Since bottoming at the end of October, the MSCI Emerging Market Index (MXEA) and MSCI Asia Ex-Japan ...
Has China Reached a Bottom?
07/13/2012 4:40 pm EST
The latest numbers are heartening, but preliminary—and the economy could continue to slip for another quarter or so, writes MoneyShow’s Jim Jubak, also of Jubak’s Picks.
Economic growth in China continued to slow—as expected—with second-quarter GDP, announced today, growing at a 7.6% annual rate. That was down from the 8.1% rate in the first quarter and from 9.5% in the second quarter of 2011. But it was what economists had been projecting in the last few days.
So, no negative surprises, and a big sigh of relief that is helping propel stock market rallies from Frankfurt to New York. The German Dax index is up 2.15% and the S&P 500 is up 1.47% as of 12:45 p.m. New York time.
Besides the obvious relief that China’s economy hasn’t fallen off a cliff, today’s rally is founded on an optimistic reading of some numbers below the headlines. You can conclude that signs point to this quarter as a bottom for China’s economy, and that efforts to stimulate growth are starting to gain momentum.
For example, data on bank lending published yesterday show that new loans from China’s banks climbed to 920 billion yuan in June, up from 793 billion yuan in May and above projections. Last month, new bank lending fell below expectations, raising fears that banks and borrowers weren’t responding to government directives to lend and borrow more to stimulate the economy. The increase in lending follows on two cuts to benchmark interest rates by the People’ Bank of China.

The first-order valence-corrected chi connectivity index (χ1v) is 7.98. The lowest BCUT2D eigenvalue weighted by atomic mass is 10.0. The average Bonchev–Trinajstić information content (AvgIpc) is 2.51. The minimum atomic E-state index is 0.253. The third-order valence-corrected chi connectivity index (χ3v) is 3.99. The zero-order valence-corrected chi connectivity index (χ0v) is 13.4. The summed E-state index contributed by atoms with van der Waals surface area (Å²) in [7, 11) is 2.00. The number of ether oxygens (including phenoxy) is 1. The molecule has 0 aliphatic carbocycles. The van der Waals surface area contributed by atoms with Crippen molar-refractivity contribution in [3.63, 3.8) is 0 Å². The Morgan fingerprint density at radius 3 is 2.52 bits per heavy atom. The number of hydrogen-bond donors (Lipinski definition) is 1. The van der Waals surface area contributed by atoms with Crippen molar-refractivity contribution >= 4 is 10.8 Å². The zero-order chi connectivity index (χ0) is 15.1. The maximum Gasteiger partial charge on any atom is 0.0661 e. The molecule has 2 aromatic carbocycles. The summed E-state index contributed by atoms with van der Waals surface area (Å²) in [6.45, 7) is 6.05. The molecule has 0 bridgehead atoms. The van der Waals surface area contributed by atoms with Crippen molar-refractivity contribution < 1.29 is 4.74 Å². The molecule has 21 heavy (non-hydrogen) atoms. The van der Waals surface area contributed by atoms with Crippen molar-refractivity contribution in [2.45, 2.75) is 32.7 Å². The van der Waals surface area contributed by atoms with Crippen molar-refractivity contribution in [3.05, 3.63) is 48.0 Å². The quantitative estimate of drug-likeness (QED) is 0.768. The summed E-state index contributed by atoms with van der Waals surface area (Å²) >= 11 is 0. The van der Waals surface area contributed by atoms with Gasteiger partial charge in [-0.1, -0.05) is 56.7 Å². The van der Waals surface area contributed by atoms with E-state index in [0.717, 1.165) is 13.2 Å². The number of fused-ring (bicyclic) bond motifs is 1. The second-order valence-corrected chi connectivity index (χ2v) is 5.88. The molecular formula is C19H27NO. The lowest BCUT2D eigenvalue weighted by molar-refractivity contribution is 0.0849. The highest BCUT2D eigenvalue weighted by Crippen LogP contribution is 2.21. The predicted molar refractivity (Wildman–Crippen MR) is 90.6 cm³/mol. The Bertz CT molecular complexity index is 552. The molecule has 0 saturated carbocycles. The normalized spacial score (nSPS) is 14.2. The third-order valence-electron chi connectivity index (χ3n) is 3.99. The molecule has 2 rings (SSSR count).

Similarly, real estate investment showed signs of a potential turn in June. For the first half of 2012 as a whole, real estate investment in China grew at just a 16.6% rate, a huge drop from the 32.9% growth seen in the first half of 2011.
But property sales grew at a 6.9% annual rate in June for the first increase in eight months, and mortgage loan growth turned positive as well, with June’s numbers taking first half growth to a 0.8% increase from a 2.9% decline in the first five months of the year.
I’ve been writing that China’s growth rate for this cycle is likely to show a bottom in the June or September quarters. I don’t think all this data adds to up a certainty that the June quarter will mark—at 7.6% annual growth—the low point in this cycle for the Chinese economy. It’s possible, but far from certain.
The bottom could still come in a bit lower and a bit later, in the September quarter. To turn this June from a potential bottom to an actual bottom, we’ll need more monthly data on loans, industrial production, exports, and real estate sales—and the third-quarter GDP numbers that will be forthcoming in early October.
I’d expect that China’s stocks will rally on optimism that the current data marks the bottom of the decline in growth, but that will be a relatively high-risk bet until we get confirmation from more numbers. (With European GDP numbers showing a deepening recession, it’s always lurking in the background to restrain any rally in China or the United States.)
I’d say today’s data is cheery, but I wouldn’t want to bet the house on it.
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